“Bo Xilai, the final installment?” might have contained the seeds of a hypothesis if it had not been for the academic caution introduced by the question mark. Therefore, a similar question mark has accompany today’s title and it might even be that Bo is not going to go away as quickly as some in Beijing might like.
However, my first confrontation with Bo today might have suggested otherwise with a Christopher Giesen of the “Süddeutsche Zeitung” naively concluding that Bo’s, removal has very little to do with power struggles within the party, that it is a victory for transparency, and that Chinese government can no longer ignore corruption. Of course, anyone who has any insight into China and the CCP is all too aware that not only is endemic in the political system, but also that any transparency would mean the end of that system. Indeed, one of the reasons for Bo’s removal is the fact that Wang Lijun’s flight to Chengdu made all of this public in the first place. Nevertheless, Mr Giesen should not be attacked too harshly, he is only guilty of that naive, uninformed journalism that is very often indicative of the western media. he appears at best to be operating in his own little cultural centric universe.
Nevertheless, even in the mainstream press, there are exceptions to this type of journalism and the article in today’s ‘Guardian’ might be seen as such. In that article Professor SteveTsang from Nottingham University argues that although Bo is down, he might not be out. He writes: “No one outside the inner core of the Chinese Communist party leadership knows for sure. Perhaps even those inside do not yet know. The future of Bo, until Thursday the powerful party secretary of Chongqing, is still being decided. He has not lost membership of the politburo and is not officially under arrest – at least not yet.” Moreover, while my posts at least suggested that Hu Jintao and Wen Jibao the major players in Bo’s downfall, Professor Tsang quite right points out that: “Factional divisions and interest groups within the party mean that delicate negotiation and balancing need to be undertaken before the fate of someone like Bo can be decided. It is not up to General Secretary Hu Jintao and Premier Wen Jiabao, while the general public can only be spectators.” So much for the delusional fantasies regarding transparency and even if, as the ‘Economist’ suggests, the affair does open a little window “into the corrupt, fratricidal ways of party politics”, this has everything to do with internal power struggles within the party.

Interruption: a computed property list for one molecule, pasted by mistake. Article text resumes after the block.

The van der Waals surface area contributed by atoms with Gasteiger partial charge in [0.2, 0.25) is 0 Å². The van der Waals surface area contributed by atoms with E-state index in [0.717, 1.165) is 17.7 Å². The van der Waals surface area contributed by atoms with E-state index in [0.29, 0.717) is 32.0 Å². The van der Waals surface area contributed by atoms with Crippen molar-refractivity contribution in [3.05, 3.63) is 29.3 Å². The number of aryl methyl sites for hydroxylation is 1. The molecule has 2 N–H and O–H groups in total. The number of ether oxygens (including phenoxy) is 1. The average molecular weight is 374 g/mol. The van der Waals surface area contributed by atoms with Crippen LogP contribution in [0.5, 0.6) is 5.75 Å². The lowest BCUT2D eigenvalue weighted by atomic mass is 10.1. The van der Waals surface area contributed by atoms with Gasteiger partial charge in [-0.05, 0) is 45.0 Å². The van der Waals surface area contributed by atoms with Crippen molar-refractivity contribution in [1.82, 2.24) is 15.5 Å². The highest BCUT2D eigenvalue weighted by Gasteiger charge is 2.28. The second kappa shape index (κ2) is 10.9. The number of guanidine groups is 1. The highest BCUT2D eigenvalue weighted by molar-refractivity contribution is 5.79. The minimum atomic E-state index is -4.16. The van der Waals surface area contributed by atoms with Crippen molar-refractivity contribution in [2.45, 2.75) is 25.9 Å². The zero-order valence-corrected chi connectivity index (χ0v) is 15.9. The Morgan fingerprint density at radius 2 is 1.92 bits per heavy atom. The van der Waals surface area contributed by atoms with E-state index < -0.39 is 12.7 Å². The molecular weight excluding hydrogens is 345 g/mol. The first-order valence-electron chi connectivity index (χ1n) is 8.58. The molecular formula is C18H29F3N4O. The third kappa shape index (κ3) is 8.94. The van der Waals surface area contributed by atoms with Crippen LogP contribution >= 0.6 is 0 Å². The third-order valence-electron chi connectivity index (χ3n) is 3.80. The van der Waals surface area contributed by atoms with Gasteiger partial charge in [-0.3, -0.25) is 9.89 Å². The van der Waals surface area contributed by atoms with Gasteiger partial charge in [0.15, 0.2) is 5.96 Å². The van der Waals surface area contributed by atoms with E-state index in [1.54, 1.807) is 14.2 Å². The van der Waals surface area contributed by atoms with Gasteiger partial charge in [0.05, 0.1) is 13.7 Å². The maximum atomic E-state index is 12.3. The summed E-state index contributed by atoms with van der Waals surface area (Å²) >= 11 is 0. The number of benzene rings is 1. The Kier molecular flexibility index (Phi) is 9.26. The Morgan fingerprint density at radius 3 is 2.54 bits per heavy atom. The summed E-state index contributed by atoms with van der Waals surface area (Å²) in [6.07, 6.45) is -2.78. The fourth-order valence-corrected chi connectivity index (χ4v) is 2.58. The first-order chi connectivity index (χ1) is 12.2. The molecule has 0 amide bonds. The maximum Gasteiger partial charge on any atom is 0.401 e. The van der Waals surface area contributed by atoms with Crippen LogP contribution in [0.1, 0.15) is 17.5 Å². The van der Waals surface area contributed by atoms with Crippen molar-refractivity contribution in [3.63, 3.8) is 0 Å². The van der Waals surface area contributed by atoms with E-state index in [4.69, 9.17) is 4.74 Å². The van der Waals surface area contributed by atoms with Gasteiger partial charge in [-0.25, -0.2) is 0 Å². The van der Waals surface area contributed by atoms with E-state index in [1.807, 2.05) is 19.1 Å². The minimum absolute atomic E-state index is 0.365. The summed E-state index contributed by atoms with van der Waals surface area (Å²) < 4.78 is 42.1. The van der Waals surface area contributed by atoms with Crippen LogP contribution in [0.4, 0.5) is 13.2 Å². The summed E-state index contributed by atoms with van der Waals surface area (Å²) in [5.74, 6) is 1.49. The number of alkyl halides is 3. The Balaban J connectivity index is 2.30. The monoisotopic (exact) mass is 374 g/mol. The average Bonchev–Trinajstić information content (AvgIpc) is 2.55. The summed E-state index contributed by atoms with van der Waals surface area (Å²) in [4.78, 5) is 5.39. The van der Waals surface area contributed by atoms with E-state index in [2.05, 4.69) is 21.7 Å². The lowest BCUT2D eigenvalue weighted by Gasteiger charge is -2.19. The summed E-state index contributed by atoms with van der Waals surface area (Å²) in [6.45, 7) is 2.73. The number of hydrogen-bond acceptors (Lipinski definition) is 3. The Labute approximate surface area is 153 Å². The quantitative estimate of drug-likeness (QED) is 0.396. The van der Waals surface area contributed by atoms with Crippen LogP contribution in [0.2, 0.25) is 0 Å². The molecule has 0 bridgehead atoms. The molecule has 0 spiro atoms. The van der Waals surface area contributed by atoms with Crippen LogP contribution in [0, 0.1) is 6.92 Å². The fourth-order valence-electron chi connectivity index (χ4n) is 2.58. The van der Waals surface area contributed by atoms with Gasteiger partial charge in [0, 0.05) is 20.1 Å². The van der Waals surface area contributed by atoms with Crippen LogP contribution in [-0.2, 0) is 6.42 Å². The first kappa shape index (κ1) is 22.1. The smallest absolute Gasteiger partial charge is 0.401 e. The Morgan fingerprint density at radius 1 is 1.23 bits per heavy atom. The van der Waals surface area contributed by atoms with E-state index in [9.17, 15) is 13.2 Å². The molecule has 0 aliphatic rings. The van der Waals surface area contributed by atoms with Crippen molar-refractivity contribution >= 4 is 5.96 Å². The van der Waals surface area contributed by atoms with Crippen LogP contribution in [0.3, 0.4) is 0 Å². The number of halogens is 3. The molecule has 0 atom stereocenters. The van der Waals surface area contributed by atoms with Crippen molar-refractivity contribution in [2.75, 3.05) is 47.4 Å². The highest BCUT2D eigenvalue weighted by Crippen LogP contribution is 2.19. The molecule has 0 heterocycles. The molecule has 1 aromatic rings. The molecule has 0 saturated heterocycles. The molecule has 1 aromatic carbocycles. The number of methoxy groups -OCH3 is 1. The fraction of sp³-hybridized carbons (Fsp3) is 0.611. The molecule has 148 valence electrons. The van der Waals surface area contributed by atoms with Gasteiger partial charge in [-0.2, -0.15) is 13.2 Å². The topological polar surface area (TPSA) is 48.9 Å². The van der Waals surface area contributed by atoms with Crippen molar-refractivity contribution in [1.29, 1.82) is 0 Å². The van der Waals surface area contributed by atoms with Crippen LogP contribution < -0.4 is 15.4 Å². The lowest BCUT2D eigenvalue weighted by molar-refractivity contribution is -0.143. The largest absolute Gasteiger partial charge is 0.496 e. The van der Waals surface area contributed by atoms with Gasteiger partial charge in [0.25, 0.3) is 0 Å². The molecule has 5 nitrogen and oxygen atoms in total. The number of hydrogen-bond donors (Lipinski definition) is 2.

Bo Xilai is one of China’s so-called princelings, who are the offspring of the communist party elite, and the choice of Zhang Dejiang, another princeling to replace Bo in Chongqing, indicates that a balancing act is already going on within the party. Moreover, and more importantly, while Bo’s standing committee dream might be over, his fate will have an impact not only on the balance within the party but also on the course the party will take in the years to come. Nevertheless, even when we look at how this affair might influence the party, there is evidence to suggest that there are outside forces and trends at play which will have a far greater impact on the party and on China. That, however, is another story and when that story can no longer be hidden, the implications for the CCP and for China will be much greater than the present “crisis”.